12 Feb

I recently read the inspiring book—When Breath Becomes Air by Dr. Paul Kalanithi. It’s the story of a highly educated man with degrees in English literature and biology who becomes a renowned neurosurgeon and neuroscientist. A lover of literature and philosophy, Kalanithi writes eloquently about his family, his education, and being diagnosed with stage four lung cancer at age thirty-six.

Here’s a doctor who treats terminally ill patients suddenly facing his own mortality. Before he dies, he’s able to write this poignant book about the true meaning of life.

I guess what really resonated with me about his story was that for years Kalanithi put life on hold while working diligently to become the best possible neurosurgeon—spending hours and hours studying, researching and performing surgeries to leave his mark on the world. Yet in the end what really mattered was not his career, but his wife, baby daughter and extended family.

Why does it take something so devastating to wake us up to what’s really important? When my own daughter was diagnosed with cancer, I thought I had learned my lesson. Yet after almost ten years it’s still a struggle for me to consistently take pleasure in the little things. That darn “if only” pattern of thinking seeps into my subconscious, constantly diluting all the precious joy.

Fortunately, I have found a way to break free from these negative thought patterns—by practicing gratitude. Every day as I go about my daily tasks, I try to consciously think about how very lucky I am.

Today was full of the little things: Sleeping in because of a school holiday; breakfast out with Rene and Isa followed by a glorious walk to our local butterfly preserve. Watching the dogs romp happily through the grass, soft and green from the recent rains. Running into neighbors at the local pizza parlor and joining them for lunch and delightful conversation. A trip to the library. Little things, really—but oh, so very big.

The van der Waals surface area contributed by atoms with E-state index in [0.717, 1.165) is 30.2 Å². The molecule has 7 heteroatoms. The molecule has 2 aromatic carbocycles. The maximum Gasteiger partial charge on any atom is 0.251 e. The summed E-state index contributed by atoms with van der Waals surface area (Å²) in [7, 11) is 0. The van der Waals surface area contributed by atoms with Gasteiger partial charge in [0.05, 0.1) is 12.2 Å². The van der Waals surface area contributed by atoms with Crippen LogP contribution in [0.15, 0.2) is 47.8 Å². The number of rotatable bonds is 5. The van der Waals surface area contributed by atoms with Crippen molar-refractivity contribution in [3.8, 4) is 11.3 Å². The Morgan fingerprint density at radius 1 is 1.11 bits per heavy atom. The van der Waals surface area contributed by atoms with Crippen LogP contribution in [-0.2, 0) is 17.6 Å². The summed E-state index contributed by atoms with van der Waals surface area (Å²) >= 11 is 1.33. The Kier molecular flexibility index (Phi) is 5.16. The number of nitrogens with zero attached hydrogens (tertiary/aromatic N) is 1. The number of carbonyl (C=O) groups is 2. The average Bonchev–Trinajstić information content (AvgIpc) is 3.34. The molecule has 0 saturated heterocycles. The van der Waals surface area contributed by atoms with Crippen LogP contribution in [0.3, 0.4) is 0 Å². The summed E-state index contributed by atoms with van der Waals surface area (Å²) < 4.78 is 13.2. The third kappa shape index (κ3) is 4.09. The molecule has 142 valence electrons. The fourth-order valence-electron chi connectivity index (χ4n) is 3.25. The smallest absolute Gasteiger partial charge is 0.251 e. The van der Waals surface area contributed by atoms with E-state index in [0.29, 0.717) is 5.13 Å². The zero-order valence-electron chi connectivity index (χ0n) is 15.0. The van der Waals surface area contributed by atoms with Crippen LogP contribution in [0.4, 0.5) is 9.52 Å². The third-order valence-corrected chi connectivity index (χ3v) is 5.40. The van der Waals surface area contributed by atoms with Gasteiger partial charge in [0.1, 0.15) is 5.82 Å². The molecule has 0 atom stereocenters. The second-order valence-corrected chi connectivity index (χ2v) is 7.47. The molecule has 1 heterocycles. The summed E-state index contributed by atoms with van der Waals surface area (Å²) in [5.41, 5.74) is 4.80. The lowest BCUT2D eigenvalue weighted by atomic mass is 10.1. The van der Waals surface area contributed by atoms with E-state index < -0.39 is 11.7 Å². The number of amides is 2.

Life is short. Be kind and show gratitude. Nurture relationships.

Revel in the beauty around you. LOVE. I will die someday and so will you.

Breathe deeply before that breath becomes air. It’s that simple.

7 Responses to “Breathe”

  1. Eleanor Winters February 12, 2016 at 4:10 pm #

    Lovely, Sweetheart. A gorgeous day bathed in spring grass.

  2. Hildegard February 12, 2016 at 9:04 pm #

    Thank-you for the beautiful reminder and example! 🙂

  3. Rich February 13, 2016 at 9:24 am #

    This was just what I needed to be reminded of this morning. Thank you.
    p.s. I think you meant to say “mortality”…
    see what I mean, I keep focusing on the one negative detail in everything. It’s hard to break. It’s only raining lightly this morning. The hours of darkness are getting a little shorter each day. I need to be better at seeing the positive.

    • Allegro non tanto February 14, 2016 at 10:26 pm #

      Thanks for catching my typo, Rich! I’d consider that a big positive!

  4. Suzanne February 26, 2016 at 10:14 am #

    Lovely, and so true, Jessica.

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